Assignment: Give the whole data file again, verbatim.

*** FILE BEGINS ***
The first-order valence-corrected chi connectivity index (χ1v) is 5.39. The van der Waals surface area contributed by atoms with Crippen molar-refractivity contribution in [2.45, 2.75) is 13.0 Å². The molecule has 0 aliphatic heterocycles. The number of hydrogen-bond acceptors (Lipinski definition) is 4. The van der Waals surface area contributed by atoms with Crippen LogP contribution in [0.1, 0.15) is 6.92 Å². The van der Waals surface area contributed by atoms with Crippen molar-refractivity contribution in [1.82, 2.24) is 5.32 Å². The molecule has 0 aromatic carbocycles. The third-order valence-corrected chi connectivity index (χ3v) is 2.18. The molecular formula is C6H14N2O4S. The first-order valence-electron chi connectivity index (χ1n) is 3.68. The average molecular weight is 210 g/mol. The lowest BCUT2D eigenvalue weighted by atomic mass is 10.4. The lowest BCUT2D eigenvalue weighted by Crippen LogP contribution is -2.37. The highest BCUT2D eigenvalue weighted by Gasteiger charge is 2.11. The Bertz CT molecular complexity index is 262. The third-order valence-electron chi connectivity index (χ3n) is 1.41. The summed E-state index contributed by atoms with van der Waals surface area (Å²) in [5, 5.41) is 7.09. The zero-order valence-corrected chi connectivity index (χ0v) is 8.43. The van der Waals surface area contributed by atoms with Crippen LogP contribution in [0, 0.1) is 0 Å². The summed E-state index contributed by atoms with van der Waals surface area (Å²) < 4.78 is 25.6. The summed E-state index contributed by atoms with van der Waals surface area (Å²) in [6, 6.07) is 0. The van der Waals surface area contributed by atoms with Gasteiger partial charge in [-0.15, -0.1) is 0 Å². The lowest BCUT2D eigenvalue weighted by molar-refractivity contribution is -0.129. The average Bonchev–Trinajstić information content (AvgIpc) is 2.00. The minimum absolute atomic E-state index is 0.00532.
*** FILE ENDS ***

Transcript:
The first-order valence-corrected chi connectivity index (χ1v) is 5.39. The van der Waals surface area contributed by atoms with Crippen molar-refractivity contribution in [2.45, 2.75) is 13.0 Å². The molecule has 0 aliphatic heterocycles. The number of hydrogen-bond acceptors (Lipinski definition) is 4. The van der Waals surface area contributed by atoms with Crippen LogP contribution in [0.1, 0.15) is 6.92 Å². The van der Waals surface area contributed by atoms with Crippen molar-refractivity contribution in [1.82, 2.24) is 5.32 Å². The molecule has 0 aromatic carbocycles. The third-order valence-corrected chi connectivity index (χ3v) is 2.18. The molecular formula is C6H14N2O4S. The first-order valence-electron chi connectivity index (χ1n) is 3.68. The average molecular weight is 210 g/mol. The lowest BCUT2D eigenvalue weighted by atomic mass is 10.4. The lowest BCUT2D eigenvalue weighted by Crippen LogP contribution is -2.37. The highest BCUT2D eigenvalue weighted by Gasteiger charge is 2.11. The Bertz CT molecular complexity index is 262. The third-order valence-electron chi connectivity index (χ3n) is 1.41. The summed E-state index contributed by atoms with van der Waals surface area (Å²) in [5, 5.41) is 7.09. The zero-order valence-corrected chi connectivity index (χ0v) is 8.43. The van der Waals surface area contributed by atoms with Crippen LogP contribution in [0, 0.1) is 0 Å². The summed E-state index contributed by atoms with van der Waals surface area (Å²) < 4.78 is 25.6. The summed E-state index contributed by atoms with van der Waals surface area (Å²) in [6, 6.07) is 0. The van der Waals surface area contributed by atoms with Gasteiger partial charge in [-0.15, -0.1) is 0 Å². The lowest BCUT2D eigenvalue weighted by molar-refractivity contribution is -0.129. The average Bonchev–Trinajstić information content (AvgIpc) is 2.00. The minimum absolute atomic E-state index is 0.00532.